Miles 2-5 felt good and I was letting lots of people pass me. But you can see that my HR was 10-15 bpm above plan, and my pace was 8:08 not 8:35 which would have been more sustainable. RPE was good, though, so it didn't feel wrong at the time. The weather was perfect - low 50s, high clouds, no rain.
Miles 5-13 also felt good, but my HR was too high for my RPE so I went by RPE. My HR was around 170 or something - 10 higher than my plan. Well, I'm thinking this was a mistake and I should have ran 160 or so regardless of pace. Also there was a headwind after the turnaround at mile 9 or so, and I kept trying to draft people but I couldn't find anyone to pace.
My half-marathon split was 1:45. I was sort of surprised by this - I missed the 10, 11, and 12 milepost signs and suddenly there was the 13.1 timing mat. 1:45 was a bad sign, because I wanted my splits to be 1:50 and something less. I wasn't aiming to beat 3:30. So clearly I was running too fast...
Mile 13-20 were tougher. I sped up again per plan and my HR was again about 10 higher than plan with RPE feeling right.
In retrospect, this was the critical decision point of the race. I should have abandoned my negative split plan and aimed for a 1:50 for the second half. But I didn't, I just stayed on plan. At mile 13 beating 3:30 didn't feel impossible at all. I had no pains or problems with my legs and body, and I still felt strong. My nutrition plan was working fine.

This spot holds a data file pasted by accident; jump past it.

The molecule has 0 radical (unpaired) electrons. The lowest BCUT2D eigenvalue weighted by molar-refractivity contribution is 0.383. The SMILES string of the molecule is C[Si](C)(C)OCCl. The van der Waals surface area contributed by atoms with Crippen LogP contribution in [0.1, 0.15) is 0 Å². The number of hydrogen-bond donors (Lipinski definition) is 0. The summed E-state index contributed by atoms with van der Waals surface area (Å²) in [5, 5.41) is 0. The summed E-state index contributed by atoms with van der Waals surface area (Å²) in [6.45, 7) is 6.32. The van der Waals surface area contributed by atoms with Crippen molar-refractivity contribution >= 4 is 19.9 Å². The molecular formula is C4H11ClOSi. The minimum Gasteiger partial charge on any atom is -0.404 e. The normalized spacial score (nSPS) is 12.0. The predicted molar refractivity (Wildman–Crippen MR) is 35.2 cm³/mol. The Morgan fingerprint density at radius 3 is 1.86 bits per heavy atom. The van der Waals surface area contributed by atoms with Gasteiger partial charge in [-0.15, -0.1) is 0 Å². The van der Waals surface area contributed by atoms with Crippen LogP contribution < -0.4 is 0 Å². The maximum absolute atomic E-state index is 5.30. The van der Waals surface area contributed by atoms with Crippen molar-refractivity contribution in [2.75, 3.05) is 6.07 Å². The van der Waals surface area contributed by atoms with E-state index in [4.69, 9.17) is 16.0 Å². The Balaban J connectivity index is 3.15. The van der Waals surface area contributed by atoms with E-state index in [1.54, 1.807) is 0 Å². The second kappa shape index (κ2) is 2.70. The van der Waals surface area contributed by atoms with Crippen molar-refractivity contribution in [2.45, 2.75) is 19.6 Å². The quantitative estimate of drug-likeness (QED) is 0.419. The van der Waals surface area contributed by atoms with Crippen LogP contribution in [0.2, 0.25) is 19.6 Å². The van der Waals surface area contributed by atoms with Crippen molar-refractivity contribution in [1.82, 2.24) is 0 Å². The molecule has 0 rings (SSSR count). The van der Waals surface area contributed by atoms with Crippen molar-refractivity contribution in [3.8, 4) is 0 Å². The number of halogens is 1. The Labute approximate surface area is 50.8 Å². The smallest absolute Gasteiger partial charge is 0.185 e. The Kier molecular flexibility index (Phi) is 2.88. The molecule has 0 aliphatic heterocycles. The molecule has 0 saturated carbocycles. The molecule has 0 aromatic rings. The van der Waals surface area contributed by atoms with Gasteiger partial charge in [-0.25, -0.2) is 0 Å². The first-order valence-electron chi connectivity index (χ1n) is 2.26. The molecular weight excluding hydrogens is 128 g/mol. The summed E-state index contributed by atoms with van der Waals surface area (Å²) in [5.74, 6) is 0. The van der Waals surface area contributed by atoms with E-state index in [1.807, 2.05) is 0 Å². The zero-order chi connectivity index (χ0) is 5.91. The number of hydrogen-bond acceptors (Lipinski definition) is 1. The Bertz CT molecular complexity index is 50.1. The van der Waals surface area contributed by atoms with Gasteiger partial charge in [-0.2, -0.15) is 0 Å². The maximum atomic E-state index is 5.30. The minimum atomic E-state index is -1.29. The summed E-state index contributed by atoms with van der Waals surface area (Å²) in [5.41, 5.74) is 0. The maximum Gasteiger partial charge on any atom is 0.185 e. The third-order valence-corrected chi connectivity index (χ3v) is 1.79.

But by mile 17, I was starting to feel tired. And the hill just before mile 18 was tough - tougher than I recall from last year. My average dropped by like 25 seconds per mile, and I couldn't regain it.
Mile 20-22 were a slog. My HR was high but RPE was dropping. My legs started to feel like lead. It was like my brain said "Faster" and my legs said "Nah, we don't feel like it". I just couldn't get the pace back up. I'm sure the faster first half was catching up to me! I took a fairly long break at the mile 21 aid station for a gel, some of my Carbo Pro mix, and two waters.
Miles 22 to the end had a headwind most of the way, same as the wind after the turnaround. It was a slog, and I did manage to pick up the pace the last mile which was mostly downhill for a good finish. That food break at mile 21 kicked in about mile 24, and I felt a lot stronger.
Just a few dozen yards from the finish line, I was coming up on a struggling runner and being passed by two faster runners. The struggling woman stumbled to the ground in exhaustion, and both of the faster runners stopped to scoop her up and help her get going again, sacrificing their own time. The crowd cheered mightily for this act of selfless good sportsmanship. Two women spectators, obviously friends of the woman, came to out to help so the two men could continue on.
I was happy and surprised to see my brother Brian at the finish line. He has not been able to make it before, so that was cool. I felt good - no injuries on the run, no calf pain, no ITB, no shins. Back at the hotel, I spent 15 minutes in the tub, in the coldest water the faucet could make.
Monday and Tuesday I felt beat up but in a good way - enough to know I had ran hard enough, but not injured. I went to my Master's swim class on Tuesday night, and that seemed to really help. I was totally back to normal Wednesday morning.